Vocabulary from The Hindu Editorial 04th September 2018 for Staff Selection Commission(SSC) Combined Graduate Level, Combined Higher Secondary Level, Bank PO, Clerk and other state Government Examination.

The Hindu Vocab 04 September 2018

Beyond uniformity

The Law Commission’s advice to end discrimination in personal laws is persuasive

The Law Commission’s consultation paper on reform of family laws is a progressive document that avoids the advocacy of a uniform civil code merely for the sake of uniformity. Instead, it adopts an approach that would facilitate movement towards establishing a article of civil law that promotes equality within the law governing each community. In other words, it advocates the removal of discriminatory provisions in the law relating to aspects such as marriage, divorce, succession and adoption in all religions — and the adoption of certain universal principles that would address gender bias and other forms of existing discrimination. A simple way of moving towards a common marriage law is to make 18 the marriageable age for all communities and genders. When the age of majority and the age of voting, among other indicators of adulthood, stand at 18, there is no reason for differential treatment on this score. The Commission rightly points out that the present age of 21 for men merely affirms the stereotype that the wife should be younger. Decriminalising adultery and making it a common ground for divorce, simplifying the ‘no-fault’ divorce procedure and introducing ‘irretrievable breakdown’ as a ground for dissolving any marriage are other measures it throws open for discussion. The panel suggests abolition of the 30-day notice period for civil marriages to prevent its misuse by those against inter-caste and inter-religious marriages. It also suggests division of property equally after divorce, and removal of illnesses that can be cured or controlled from possible grounds of divorce.

The thrust of the Law Commission’s report is founded on the idea that “the mere existence of difference does not imply discrimination, but is indicative of a robust democracy.” Changes have been mooted to give equal treatment to children and parents of any gender in guardianship and adoption matters. The juvenile law principle that the child’s best interest is the ‘paramount consideration’ has also been put forward for universal application. While calling for a wider public debate on its views, the Law Commission has framed the issue in the most reasonable way possible when it says it has “dealt with laws that are discriminatory rather than providing a uniform civil code which is neither necessary nor desirable at this stage.” In a strict and narrow reading, this goes against the Directive Principles of State Policy that favour a uniform civil code; also, some court judgments have questioned why such a code was not yet in place. However, in a world that increasingly heeds cultural diversity, it is unnecessary that every aspect of personal law should be dealt with in exactly the same manner. A just code is one in which universal principles of equality, non-discrimination and avoidance of taboos and social assumptions are applicable in equal measure within every community’s set of laws.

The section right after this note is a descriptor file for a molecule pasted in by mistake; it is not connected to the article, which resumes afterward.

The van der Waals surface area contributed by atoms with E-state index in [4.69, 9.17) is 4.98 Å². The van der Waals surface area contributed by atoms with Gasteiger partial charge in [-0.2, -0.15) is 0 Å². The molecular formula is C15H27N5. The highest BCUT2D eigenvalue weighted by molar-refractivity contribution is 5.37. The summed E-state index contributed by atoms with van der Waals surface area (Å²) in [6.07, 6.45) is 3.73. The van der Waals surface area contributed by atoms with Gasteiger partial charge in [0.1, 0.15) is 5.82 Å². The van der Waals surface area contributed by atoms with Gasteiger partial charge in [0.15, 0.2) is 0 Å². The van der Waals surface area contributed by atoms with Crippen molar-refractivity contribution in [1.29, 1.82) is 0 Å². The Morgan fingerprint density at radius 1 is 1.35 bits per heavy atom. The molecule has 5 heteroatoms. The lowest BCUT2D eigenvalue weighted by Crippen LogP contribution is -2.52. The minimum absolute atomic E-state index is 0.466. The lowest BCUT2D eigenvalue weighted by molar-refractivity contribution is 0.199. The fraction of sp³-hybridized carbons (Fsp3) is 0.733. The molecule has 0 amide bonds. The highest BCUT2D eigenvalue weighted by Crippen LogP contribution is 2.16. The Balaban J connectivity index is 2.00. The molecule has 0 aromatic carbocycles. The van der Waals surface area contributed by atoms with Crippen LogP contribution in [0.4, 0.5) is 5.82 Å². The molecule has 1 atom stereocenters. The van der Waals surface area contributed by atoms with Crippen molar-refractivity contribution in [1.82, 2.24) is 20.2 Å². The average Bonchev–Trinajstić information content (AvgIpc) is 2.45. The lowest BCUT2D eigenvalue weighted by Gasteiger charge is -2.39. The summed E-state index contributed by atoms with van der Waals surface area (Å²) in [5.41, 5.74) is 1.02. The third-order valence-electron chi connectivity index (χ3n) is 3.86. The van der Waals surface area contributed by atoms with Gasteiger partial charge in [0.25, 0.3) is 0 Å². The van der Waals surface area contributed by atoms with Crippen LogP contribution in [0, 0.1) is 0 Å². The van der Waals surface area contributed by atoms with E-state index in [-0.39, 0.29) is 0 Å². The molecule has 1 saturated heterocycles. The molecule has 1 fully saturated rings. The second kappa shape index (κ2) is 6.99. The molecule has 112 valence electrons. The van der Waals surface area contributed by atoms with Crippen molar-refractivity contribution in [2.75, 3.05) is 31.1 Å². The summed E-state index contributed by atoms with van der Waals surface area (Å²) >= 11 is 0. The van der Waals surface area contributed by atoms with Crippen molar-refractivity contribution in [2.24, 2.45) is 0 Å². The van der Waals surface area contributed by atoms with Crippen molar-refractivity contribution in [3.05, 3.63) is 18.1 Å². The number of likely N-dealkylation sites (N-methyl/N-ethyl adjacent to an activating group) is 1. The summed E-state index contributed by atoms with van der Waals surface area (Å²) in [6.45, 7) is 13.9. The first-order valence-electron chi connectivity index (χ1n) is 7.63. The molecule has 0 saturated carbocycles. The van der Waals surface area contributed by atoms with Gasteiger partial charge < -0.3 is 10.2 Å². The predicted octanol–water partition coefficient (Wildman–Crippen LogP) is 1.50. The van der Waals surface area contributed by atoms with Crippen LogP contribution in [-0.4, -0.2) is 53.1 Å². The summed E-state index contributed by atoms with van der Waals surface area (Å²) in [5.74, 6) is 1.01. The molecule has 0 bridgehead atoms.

1. Reform: सुधार - the action or process of reforming an institution or practice.
  2. Advocacy: वकालत - public support for or recommendation of a particular cause or policy.
  3. Stereotype: टकसाली - a widely held but fixed and oversimplified image or idea of a particular type of person or thing.
  4. Irretrievable breakdown: अप्रत्याशित टूटना - not able to be retrieved or put right.
  5. Thrust: जोर - a sudden or violent lunge with a pointed weapon or a bodily part.
  6. Imply: मतलब - strongly suggest the truth or existence of (something not expressly stated).
  7. Robust: मजबूत - strong and healthy; vigorous.
  8. Taboos: वर्जनाओं - a social or religious custom prohibiting or forbidding discussion of a particular practice or forbidding association with a particular person, place, or thing.